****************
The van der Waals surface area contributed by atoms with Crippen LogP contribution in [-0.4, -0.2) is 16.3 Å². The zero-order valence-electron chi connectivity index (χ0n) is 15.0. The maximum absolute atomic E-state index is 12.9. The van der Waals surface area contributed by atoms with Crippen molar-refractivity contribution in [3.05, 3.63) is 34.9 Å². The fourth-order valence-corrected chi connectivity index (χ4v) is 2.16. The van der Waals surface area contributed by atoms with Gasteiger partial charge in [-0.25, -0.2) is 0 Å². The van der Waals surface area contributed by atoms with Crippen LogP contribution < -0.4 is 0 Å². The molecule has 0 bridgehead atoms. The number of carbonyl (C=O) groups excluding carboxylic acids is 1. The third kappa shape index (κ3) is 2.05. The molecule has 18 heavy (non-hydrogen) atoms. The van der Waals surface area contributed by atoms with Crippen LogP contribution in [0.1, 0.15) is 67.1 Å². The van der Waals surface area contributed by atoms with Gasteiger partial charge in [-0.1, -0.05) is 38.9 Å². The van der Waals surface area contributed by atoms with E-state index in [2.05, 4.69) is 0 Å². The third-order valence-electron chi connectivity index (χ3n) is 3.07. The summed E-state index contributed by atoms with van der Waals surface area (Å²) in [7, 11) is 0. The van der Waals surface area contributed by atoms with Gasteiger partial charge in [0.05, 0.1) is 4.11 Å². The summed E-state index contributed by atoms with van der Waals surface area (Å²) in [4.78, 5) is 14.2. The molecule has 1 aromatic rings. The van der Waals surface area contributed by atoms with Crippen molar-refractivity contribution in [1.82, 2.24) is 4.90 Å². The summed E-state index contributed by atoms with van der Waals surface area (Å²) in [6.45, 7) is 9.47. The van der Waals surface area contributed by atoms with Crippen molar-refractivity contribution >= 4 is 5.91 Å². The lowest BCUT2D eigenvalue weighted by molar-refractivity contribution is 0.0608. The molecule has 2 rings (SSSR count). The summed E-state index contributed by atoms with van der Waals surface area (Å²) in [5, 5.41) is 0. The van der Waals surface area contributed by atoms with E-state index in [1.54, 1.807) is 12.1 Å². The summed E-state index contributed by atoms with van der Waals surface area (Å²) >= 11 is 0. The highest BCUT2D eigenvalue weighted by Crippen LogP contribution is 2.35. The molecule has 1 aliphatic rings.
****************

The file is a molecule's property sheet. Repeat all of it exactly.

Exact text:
The van der Waals surface area contributed by atoms with Crippen LogP contribution in [-0.4, -0.2) is 16.3 Å². The zero-order valence-electron chi connectivity index (χ0n) is 15.0. The maximum absolute atomic E-state index is 12.9. The van der Waals surface area contributed by atoms with Crippen molar-refractivity contribution in [3.05, 3.63) is 34.9 Å². The fourth-order valence-corrected chi connectivity index (χ4v) is 2.16. The van der Waals surface area contributed by atoms with Gasteiger partial charge in [-0.25, -0.2) is 0 Å². The van der Waals surface area contributed by atoms with Crippen LogP contribution < -0.4 is 0 Å². The molecule has 0 bridgehead atoms. The number of carbonyl (C=O) groups excluding carboxylic acids is 1. The third kappa shape index (κ3) is 2.05. The molecule has 18 heavy (non-hydrogen) atoms. The van der Waals surface area contributed by atoms with Crippen LogP contribution in [0.1, 0.15) is 67.1 Å². The van der Waals surface area contributed by atoms with Gasteiger partial charge in [-0.1, -0.05) is 38.9 Å². The van der Waals surface area contributed by atoms with E-state index in [2.05, 4.69) is 0 Å². The third-order valence-electron chi connectivity index (χ3n) is 3.07. The summed E-state index contributed by atoms with van der Waals surface area (Å²) in [7, 11) is 0. The van der Waals surface area contributed by atoms with Gasteiger partial charge in [0.05, 0.1) is 4.11 Å². The summed E-state index contributed by atoms with van der Waals surface area (Å²) in [4.78, 5) is 14.2. The molecule has 1 aromatic rings. The van der Waals surface area contributed by atoms with Crippen molar-refractivity contribution in [1.82, 2.24) is 4.90 Å². The summed E-state index contributed by atoms with van der Waals surface area (Å²) in [6.45, 7) is 9.47. The van der Waals surface area contributed by atoms with Crippen molar-refractivity contribution >= 4 is 5.91 Å². The lowest BCUT2D eigenvalue weighted by molar-refractivity contribution is 0.0608. The molecule has 2 rings (SSSR count). The summed E-state index contributed by atoms with van der Waals surface area (Å²) in [5, 5.41) is 0. The van der Waals surface area contributed by atoms with E-state index in [1.54, 1.807) is 12.1 Å². The summed E-state index contributed by atoms with van der Waals surface area (Å²) >= 11 is 0. The highest BCUT2D eigenvalue weighted by Crippen LogP contribution is 2.35. The molecule has 1 aliphatic rings.